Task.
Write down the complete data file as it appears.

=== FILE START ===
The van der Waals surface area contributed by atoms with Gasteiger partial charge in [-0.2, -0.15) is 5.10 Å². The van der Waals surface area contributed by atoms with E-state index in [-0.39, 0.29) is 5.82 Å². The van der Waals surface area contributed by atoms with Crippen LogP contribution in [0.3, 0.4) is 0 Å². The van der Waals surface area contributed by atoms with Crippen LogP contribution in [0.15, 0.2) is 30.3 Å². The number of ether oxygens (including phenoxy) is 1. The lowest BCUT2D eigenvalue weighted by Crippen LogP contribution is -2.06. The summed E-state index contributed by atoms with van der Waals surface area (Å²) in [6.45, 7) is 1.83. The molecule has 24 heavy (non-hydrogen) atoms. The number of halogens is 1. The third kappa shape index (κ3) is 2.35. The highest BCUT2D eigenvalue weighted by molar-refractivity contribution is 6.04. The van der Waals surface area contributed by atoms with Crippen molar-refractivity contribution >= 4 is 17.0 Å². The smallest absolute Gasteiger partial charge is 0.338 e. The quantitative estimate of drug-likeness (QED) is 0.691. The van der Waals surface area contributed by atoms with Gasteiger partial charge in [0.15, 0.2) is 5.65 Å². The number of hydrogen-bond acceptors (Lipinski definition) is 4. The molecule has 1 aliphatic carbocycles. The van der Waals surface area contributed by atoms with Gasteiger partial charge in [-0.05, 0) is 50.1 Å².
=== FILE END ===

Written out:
The van der Waals surface area contributed by atoms with Gasteiger partial charge in [-0.2, -0.15) is 5.10 Å². The van der Waals surface area contributed by atoms with E-state index in [-0.39, 0.29) is 5.82 Å². The van der Waals surface area contributed by atoms with Crippen LogP contribution in [0.3, 0.4) is 0 Å². The van der Waals surface area contributed by atoms with Crippen LogP contribution in [0.15, 0.2) is 30.3 Å². The number of ether oxygens (including phenoxy) is 1. The lowest BCUT2D eigenvalue weighted by Crippen LogP contribution is -2.06. The summed E-state index contributed by atoms with van der Waals surface area (Å²) in [6.45, 7) is 1.83. The molecule has 24 heavy (non-hydrogen) atoms. The number of halogens is 1. The third kappa shape index (κ3) is 2.35. The highest BCUT2D eigenvalue weighted by molar-refractivity contribution is 6.04. The van der Waals surface area contributed by atoms with Crippen molar-refractivity contribution >= 4 is 17.0 Å². The smallest absolute Gasteiger partial charge is 0.338 e. The quantitative estimate of drug-likeness (QED) is 0.691. The van der Waals surface area contributed by atoms with Gasteiger partial charge in [0.15, 0.2) is 5.65 Å². The number of hydrogen-bond acceptors (Lipinski definition) is 4. The molecule has 1 aliphatic carbocycles. The van der Waals surface area contributed by atoms with Gasteiger partial charge in [-0.05, 0) is 50.1 Å².